Presta was not mayor at that time, but Toscas contends that if former mayors Chester Stranczek and son Robert Stranczek had been vigilant the tax appeals could have been defeated.
“You’ve got to find out if a tax appeal has been filed and testify at the hearing,” said Toscas, an attorney. “Somebody was asleep at the switch, and it has cost the village millions of dollars in revenue.”
A 10-year report on the TIF district, formally known as the 135th Street and Cicero Avenue Redevelopment Project Area, prepared for the village in December, contends that business development in the TIF district was a success.
Besides Wal-Mart and Menards, there are 13 other new businesses operating in the district, including a Starbucks, Pizza Hut and Ingalls Care Center — responsible for 627 new jobs and about $70 million in private investment, according to the report.
The equalized assessed value (EAV) for the property now is $19.8 million, compared with $9.3 million certified by the county clerk’s office when the TIF district was created in 2004.
That’s an increase of 110 percent in the EAV — resulting in $7.6 million in property tax revenue through April 30, 2013, according to the report. The TIF district also has generated $6.3 million in sales tax revenue, but that’s $3.3 million less than projected when the bonds were issued.
Toscas does not see anything positive in the financial analysis.
“So the EAV is up 110 percent, you’re getting $7.6 million in property taxes, another $6.3 million in sales taxes that ought to be paying off the bond issue and all you’ve really done is pay $1.8 million on the principal. Beautiful,” he said.
Because the 10 taxing bodies within the TIF district have sacrificed revenue through its creation, Crestwood now must get all 10 to sign off on lengthening the TIF district’s life by 12 years.
Presta said seven have done so, the Cook County School District 130 Board opposed an extension, and the boards of Community High School District 218 and Moraine Valley Community College have yet to vote. But Presta hopes the District 130 board will reconsider.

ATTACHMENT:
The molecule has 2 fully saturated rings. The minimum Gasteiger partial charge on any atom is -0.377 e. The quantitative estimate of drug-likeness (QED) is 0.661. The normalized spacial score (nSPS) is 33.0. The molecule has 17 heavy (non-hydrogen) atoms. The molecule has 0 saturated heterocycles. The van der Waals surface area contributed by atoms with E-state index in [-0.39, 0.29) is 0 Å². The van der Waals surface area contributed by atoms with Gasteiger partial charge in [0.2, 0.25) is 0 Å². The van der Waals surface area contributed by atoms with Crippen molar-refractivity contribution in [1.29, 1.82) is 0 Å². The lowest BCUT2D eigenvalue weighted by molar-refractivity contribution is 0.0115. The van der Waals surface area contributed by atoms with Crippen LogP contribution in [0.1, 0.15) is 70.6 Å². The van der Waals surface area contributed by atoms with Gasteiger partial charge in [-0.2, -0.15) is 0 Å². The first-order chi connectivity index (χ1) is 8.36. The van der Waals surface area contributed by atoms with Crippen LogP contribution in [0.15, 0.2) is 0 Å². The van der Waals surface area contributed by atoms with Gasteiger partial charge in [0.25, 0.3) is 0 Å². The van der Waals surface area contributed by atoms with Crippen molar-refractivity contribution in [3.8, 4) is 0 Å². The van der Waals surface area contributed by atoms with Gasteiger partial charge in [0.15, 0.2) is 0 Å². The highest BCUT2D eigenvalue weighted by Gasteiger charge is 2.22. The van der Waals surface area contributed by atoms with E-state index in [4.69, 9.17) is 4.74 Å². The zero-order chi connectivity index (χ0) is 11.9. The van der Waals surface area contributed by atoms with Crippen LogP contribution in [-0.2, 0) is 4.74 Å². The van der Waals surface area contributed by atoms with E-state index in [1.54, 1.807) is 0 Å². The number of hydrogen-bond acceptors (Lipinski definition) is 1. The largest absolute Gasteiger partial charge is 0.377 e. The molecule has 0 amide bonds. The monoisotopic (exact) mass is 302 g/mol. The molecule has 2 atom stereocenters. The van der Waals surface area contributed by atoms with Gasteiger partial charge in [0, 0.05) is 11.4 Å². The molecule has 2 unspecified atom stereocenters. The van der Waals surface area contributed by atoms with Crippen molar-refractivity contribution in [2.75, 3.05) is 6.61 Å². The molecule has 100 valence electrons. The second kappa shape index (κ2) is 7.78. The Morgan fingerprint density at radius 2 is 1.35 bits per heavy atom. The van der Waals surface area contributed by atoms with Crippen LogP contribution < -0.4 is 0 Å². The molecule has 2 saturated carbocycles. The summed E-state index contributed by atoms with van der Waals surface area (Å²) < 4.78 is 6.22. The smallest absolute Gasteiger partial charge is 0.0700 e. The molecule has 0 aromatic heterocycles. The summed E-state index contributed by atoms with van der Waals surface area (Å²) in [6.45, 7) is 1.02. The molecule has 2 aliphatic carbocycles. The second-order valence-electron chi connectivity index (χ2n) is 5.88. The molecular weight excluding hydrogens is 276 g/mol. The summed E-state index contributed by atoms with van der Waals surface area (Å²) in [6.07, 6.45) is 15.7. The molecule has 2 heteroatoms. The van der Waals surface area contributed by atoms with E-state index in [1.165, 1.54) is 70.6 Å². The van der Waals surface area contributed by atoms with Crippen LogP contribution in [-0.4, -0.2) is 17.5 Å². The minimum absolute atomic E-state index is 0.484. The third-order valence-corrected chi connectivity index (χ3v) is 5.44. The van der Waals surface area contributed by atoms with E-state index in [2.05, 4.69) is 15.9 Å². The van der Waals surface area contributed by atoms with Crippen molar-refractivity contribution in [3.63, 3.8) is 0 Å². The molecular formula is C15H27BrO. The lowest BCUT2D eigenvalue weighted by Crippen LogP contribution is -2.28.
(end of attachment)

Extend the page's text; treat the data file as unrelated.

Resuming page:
District 130 Supt. Raymond Lauk said the school board “felt that we represent an area that is much larger than Crestwood, and it would be difficult to justify to our residents in Oak Lawn, Blue Island, Robbins and other communities why they should make a financial sacrifice to help Crestwood.”
District 218 Supt. John Byrne said Crestwood officials presented their case to his board, which appears to be taking a more favorable view.
“It is in essence a successful TIF district producing revenues, and they just need some more time to pay off the bonds,” Byrne said. “Right now, after a review by our attorney, we’re inclined to go along with it.”
However, the school board attorney said District 218 may require an annual audit of the TIF district fund.
Fifth Third Bank is holding $5.1 million of TIF money in an escrow fund that could be used to help pay off the bond debt if the deal is restructured.
Crestwood apparently is not alone in its dilemma. The Illinois Legislature, which must approve all TIF district extensions, has authorized more than 100 in recent years.